Second, Republican leaders at every level need to conduct themselves in a manner that not just reassures voters but appeals to them. As former Indiana Governor Mitch Daniels has put it, “as we ask Americans to join us on such a boldly different course, it would help if they liked us, just a bit.” This is not just a matter of style; it’s a disposition that reflects an approach to the world. And it matters.

Third, Republicans must resist the temptation of defeatism, enervation, and turning against the country. It is entirely within the power of the GOP to both remain principled and appeal to a majority of Americans. An intellectually self-confident party would, in fact, be energized by a challenge of this scale.

But it seems to me that the main reason for Republicans to be confident, and the main reason they should act quickly to revive their party, is that reactionary liberalism is exhausted. It has nothing to offer when it comes to the greatest domestic threats facing America: our massive fiscal imbalance, the impending collapse of our entitlement programs, our insanely complicated and inefficient tax code, and anemic economic growth. By the end of President Obama’s second term, the Affordable Care Act will be viewed as a monumental failure. Liberals will have had nothing useful to say about combating poverty, improving education, energy independence or stabilizing a disordered and dangerous world. The propositions of progressivism will have been tried and found wanting in almost every respect. The public will again turn to the Republican Party.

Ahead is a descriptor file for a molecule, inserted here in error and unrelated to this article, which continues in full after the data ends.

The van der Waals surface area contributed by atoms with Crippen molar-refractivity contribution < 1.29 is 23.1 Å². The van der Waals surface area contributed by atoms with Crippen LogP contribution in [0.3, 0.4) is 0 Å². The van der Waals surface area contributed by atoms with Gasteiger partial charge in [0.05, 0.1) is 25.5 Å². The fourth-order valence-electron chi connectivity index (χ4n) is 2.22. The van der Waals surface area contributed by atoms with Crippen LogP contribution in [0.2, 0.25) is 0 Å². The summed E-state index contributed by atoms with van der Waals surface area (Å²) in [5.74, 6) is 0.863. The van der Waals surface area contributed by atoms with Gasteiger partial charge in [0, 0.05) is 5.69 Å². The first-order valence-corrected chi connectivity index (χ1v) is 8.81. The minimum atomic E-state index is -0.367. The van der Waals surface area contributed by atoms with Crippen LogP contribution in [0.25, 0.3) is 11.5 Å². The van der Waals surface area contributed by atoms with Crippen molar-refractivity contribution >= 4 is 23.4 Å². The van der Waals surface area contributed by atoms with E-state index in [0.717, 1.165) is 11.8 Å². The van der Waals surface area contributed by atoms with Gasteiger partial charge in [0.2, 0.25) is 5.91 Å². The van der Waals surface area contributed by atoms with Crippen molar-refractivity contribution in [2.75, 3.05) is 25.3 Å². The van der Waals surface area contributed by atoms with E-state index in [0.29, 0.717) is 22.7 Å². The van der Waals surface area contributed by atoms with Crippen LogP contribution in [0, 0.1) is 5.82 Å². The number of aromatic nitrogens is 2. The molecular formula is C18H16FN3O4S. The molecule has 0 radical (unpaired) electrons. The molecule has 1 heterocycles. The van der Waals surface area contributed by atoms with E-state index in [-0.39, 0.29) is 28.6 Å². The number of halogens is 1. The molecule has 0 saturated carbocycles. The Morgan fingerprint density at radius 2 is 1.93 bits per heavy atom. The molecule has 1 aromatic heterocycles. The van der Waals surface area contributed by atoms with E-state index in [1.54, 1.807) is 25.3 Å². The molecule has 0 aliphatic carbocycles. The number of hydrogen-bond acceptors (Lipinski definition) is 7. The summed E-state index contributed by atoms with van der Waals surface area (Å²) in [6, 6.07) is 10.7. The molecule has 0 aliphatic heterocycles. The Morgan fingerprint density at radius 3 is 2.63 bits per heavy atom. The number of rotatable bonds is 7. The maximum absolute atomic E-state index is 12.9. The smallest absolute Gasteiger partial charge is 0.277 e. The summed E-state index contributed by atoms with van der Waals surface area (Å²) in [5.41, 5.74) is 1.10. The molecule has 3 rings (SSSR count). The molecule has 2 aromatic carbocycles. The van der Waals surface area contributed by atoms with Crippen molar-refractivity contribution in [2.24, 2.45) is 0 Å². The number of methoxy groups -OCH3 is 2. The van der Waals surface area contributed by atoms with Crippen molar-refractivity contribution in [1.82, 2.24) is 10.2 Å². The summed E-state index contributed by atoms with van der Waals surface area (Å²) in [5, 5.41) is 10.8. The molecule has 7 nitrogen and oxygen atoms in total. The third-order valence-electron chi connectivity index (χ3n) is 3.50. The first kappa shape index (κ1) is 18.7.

For the GOP to fully reposition itself will require the right presidential nominee to emerge. But the groundwork needs to begin–has begun–with governors, members of Congress, public intellectuals and policy entrepreneurs.

In 1980, Democratic Senator Daniel Patrick Moynihan admitted, “Of a sudden, the GOP has become a party of ideas.” As it was, so shall it be again.

Read Less

ObamaCare and the Sequester Ideologues

The administration’s main talking point in the debate about the sequester has been that a “balanced” deal is being stymied by a band of ruthless conservative ideologues in the House of Representatives. This narrative, which has been endlessly echoed in the mainstream media, is based on the idea that conservative opposition to the idea of raising taxes has so distorted the Republican Party that it is unable to do the right thing, strike a deal with a president, and avert the looming draconian budget cuts. There is some truth in the assertion that the current Republican caucus is far more influenced by a desire to adhere to conservative principle than was the case with their predecessors. The problem with that argument is that it has been just as apparent that, far from advocating true balance, the Democrats are just as committed to their own ideological point of view about the budget as the GOP. Since the government has a spending problem rather than one of taxing too little, the White House’s hard line about there being no deal without more revenue has always been a reflection of their own beliefs about the need to expand government rather than shrink it. However, the administration’s attempt this week to scare the country silly about the sequester has revealed even more about the way ideology has influenced their stand.